• A pertinent aspect of POSH implementation in hospitals is the situation of dealing with patients as the harassers. Most sexual harassment policies focus on employees and their interpersonal interactions, but the healthcare environment adds the element of patient and caregiver interactions that are also applicable to sexual harassment laws. Patients and their caregivers may be the harassers or victims of harassment.

  • The complex personal interactions of a hospital setting should be kept in mind while drafting the policy as in some cases, patients who have traumatic brain injuries, dementia, may lack appropriate self-control or awareness that results in inappropriate behavior towards healthcare staff, for which, in the end, the employer is responsible.

  • Very often, caregivers and doctors have unusual power and influence over patients. Aso, medical personnel often need to disrobe patients or deal with their sexual organs for medical purposes. For instance, examination of a rape victim and two finger test has caused massive controversies in the past. The disbalanced power dynamics, as well as specially sensitive situations, must be dealt with in the policy and training.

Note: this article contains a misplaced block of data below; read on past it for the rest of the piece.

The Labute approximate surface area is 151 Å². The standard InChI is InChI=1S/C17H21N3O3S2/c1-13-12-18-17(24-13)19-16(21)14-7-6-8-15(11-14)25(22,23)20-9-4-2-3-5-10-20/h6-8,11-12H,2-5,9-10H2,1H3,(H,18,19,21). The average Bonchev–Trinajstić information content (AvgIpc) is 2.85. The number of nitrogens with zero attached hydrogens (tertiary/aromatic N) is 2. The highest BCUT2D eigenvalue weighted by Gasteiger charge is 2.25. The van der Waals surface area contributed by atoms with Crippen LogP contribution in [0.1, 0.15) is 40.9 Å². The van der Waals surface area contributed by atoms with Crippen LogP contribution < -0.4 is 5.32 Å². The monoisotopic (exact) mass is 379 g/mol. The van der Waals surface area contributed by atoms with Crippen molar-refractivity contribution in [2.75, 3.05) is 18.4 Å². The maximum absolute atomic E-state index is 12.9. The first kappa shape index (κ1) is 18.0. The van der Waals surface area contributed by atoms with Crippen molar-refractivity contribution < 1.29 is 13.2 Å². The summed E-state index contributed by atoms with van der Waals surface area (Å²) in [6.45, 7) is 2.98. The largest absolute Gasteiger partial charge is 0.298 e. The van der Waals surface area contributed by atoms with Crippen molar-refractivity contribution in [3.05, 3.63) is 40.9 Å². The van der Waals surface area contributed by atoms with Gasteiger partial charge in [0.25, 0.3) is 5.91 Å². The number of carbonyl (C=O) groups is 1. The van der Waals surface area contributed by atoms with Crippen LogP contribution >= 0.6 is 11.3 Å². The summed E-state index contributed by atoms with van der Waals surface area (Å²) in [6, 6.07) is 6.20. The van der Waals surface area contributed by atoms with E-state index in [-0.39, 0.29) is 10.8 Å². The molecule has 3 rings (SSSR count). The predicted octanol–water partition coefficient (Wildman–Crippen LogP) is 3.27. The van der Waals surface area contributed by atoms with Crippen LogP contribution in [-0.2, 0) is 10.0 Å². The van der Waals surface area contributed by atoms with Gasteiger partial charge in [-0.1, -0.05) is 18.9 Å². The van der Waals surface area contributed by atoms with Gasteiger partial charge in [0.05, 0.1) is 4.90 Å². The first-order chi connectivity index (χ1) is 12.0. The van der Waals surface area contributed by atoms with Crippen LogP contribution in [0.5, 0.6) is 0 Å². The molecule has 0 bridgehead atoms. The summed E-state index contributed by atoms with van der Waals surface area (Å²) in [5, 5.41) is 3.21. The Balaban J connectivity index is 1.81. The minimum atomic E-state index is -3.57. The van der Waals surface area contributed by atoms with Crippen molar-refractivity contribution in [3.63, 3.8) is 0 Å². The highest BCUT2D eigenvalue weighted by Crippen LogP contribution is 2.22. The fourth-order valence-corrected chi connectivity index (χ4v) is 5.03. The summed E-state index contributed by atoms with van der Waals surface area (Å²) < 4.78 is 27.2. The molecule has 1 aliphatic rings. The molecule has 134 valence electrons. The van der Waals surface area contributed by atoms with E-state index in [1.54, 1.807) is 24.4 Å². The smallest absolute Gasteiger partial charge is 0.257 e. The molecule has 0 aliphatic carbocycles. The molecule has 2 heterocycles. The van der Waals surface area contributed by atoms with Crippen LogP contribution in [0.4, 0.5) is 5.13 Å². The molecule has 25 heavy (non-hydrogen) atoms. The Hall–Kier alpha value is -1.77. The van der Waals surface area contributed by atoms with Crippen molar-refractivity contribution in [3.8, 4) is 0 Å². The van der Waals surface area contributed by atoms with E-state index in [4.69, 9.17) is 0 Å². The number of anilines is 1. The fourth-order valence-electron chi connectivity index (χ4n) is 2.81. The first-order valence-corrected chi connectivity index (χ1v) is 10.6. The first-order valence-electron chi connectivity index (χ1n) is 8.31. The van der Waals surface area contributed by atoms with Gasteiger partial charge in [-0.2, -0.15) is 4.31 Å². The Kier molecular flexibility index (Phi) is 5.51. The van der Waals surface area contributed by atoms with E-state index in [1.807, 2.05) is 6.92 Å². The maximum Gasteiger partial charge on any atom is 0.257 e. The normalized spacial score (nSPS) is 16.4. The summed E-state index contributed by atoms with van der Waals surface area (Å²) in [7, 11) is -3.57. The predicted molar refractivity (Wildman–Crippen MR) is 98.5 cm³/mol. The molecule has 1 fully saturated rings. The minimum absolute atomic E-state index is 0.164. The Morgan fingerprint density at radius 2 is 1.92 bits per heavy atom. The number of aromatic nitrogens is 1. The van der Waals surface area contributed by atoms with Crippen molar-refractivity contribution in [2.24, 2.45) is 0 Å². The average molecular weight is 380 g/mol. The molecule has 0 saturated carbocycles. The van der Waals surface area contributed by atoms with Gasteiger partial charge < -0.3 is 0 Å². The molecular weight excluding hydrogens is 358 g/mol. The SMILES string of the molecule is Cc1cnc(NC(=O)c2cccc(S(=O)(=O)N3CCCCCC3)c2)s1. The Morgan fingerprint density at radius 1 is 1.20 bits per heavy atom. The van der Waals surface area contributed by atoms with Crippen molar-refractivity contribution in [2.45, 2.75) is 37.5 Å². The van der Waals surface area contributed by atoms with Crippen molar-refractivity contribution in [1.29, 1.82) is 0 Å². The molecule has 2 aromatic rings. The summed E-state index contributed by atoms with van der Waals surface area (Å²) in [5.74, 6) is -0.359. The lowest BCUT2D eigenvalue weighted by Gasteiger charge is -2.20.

#4 Malls

A recent survey showed that while media attention has largely focused on the prevalence of sexual harassment in politics and media, its pervasiveness across all industries, but particularly in ones with a high number of service-sector workers is astoundingly high. 

Malls and Shopping centers, again, being a service-centric industry are more prone to sexual harassment from the customer-dealings they come across.

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Adding to this is the uncertainty that may surround a sexual harassment incident for employees in a shopping complex space. The sexual harassment in these spaces sometimes becomes so frequent that the employees might normalize it by being desensitized to the situation. 

It is prudent to train the employees, especially the women employees about ways to tackle any hints of sexual harassment that they might come across and report it as soon as they can to the authorities. 

#5 Media & Entertainment Industry (Shoots, Newspapers, Journalists, etc.)

Media and Entertainment Industry is the most talked-about industry every time we talk about sexual harassment at workplace complaints. It is mostly because of the temporary nature of the employees that work here.